Protect what you love

The long winding journey to Tofino brings you to Clayoquot Sound, home of the Hesquiaht, Ahousaht and
Tla-o-qui-aht First Nations. A place of wonder, this globally significant rainforest is more threatened than ever. Please help protect it today!

Latest News

Sea lions are baaaaack…

Sea lions are baaaaack…

On a recent Clayoquot Salmon Investigation (CSI) mission, the sharp eyes of skipper Skookum John noticed something trapped under the…

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WATCH: 2022, A Year in Review

It’s been a busy year for Clayoquot Action, check out what we’ve been up to!

Featured Event

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The Man With The Magic Brush Premiere—an evening with Mark Hobson
The Man With The Magic Brush Film Premiere Fundraiser!

Rights & Title

Clayoquot Action recognises and supports the Indigenous Rights and Title of the Hesquiaht, Ahousaht, and Tla-o-qui-aht First Nations – stewards since time immemorial of the lands and waters now called Clayoquot Sound.

People Power Works

Clayoquot Action cofounders Bonny Glambeck and Dan Lewis were key organizers of the 1993 Clayoquot Summer peaceful mass protests. They know that major corporations can be stopped in their tracks by informed and determined people.

Together for Wild Salmon

Wild salmon are the backbone of the BC coast, but they are on the brink of extinction. Join the growing movement to protect wild salmon and everything that depends on them, from orcas and wolves to bears and ancient cedars.

WE HAVE A PLAN

Save the salmon, save the forest

The Nuuchahnulth First Nations have a saying, “hišukiš c̓awaak”, which means “everything is one and interconnected”. Wild salmon provide the missing nitrogen which grows ancient cedars to monumental size. They fatten up bears, and feed people through long winters. Although the logging of ancient forests has been halted in Clayoquot Sound, the forests will not survive without wild salmon.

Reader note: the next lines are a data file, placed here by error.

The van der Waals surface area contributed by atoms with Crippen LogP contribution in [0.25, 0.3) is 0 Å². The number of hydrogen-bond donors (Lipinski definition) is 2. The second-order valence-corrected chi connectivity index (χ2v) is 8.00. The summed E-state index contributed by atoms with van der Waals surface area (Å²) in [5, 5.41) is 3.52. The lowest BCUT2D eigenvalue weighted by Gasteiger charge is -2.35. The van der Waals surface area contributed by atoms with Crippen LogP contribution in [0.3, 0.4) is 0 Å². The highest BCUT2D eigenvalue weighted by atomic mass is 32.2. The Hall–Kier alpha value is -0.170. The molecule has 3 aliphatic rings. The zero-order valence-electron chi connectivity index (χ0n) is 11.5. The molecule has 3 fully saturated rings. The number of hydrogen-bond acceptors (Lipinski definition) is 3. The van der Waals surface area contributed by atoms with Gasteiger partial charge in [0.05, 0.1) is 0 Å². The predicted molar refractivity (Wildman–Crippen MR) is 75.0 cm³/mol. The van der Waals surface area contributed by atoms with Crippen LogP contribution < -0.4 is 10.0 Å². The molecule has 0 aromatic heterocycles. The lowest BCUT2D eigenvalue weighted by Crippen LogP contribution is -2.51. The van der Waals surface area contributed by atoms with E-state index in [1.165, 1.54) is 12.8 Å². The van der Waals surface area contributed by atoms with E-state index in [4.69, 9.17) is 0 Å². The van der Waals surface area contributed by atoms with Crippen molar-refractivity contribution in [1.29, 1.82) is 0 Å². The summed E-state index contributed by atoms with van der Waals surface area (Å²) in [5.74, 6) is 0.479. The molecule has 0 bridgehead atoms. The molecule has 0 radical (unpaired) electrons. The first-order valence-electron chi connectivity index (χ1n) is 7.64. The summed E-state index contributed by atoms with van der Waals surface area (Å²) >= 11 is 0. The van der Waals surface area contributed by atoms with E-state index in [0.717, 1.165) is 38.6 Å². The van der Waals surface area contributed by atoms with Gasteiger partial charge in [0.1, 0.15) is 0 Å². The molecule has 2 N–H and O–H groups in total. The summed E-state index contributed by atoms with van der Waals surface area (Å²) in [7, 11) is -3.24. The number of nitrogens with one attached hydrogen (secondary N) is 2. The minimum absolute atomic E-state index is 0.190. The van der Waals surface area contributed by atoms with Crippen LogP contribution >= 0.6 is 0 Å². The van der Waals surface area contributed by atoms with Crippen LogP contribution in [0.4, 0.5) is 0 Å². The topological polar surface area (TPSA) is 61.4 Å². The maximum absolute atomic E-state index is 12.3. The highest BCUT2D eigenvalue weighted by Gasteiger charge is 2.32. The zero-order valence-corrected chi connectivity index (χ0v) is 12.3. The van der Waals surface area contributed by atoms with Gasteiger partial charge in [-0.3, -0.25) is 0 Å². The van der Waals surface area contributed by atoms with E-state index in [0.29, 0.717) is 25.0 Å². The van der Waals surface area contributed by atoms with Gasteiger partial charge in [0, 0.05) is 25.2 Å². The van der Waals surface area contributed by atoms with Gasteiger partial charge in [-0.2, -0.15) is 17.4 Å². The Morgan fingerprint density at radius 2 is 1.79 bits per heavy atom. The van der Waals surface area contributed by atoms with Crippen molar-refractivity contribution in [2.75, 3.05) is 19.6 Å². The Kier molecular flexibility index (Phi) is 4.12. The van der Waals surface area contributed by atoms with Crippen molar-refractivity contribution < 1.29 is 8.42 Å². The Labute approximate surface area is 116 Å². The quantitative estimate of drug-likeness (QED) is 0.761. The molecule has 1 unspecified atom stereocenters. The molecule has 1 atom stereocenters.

Here's our plan to save wild salmon:

Build back better!

Five alarm world…

The last couple of years have been really hard. No-one was expecting a global pandemic to turn our lives upside down, in the process highlighting the weaknesses of the global economy. The pandemic has disproportionately affected Indigenous people and people of colour. Meanwhile, billionaires have made many billions more—during the pandemic.

The vulnerability of global supply chains has become obvious. The climate crisis struck British Columbia particularly hard in 2021. First with a heat dome that killed hundreds of people, then with flooding that forced whole cities to evacuate, wiping out major infrastructure such as railways, highways and pipelines.

The findings of unmarked graves of hundreds of children at former residential school sites haunt survivors, and remind us all that we have a long way to go in correcting and healing from the harms and injustices of colonialism.

These are challenging times——and there is a need for bold visions in order to move forward. Protecting the Earth’s remaining wild areas will be an important part of this vision, as will respecting Indigenous Rights and Title, and making reparations for the legacy of colonial injustices.

Although these challenges are global in nature, the best place to bring about change is locally, at the community level. Clayoquot Sound has a long history of Indigenous leaders and their allies successfully protecting the natural spaces known as waałyuu (home). And history is still being made here as we move forward together on a path of reconciliation.

Support this work

Donate today

Clayoquot Action is funded by donations from people like you. No amount is too small, and every dollar goes directly towards our mission of protecting Clayoquot Sound for future generations. Thank you.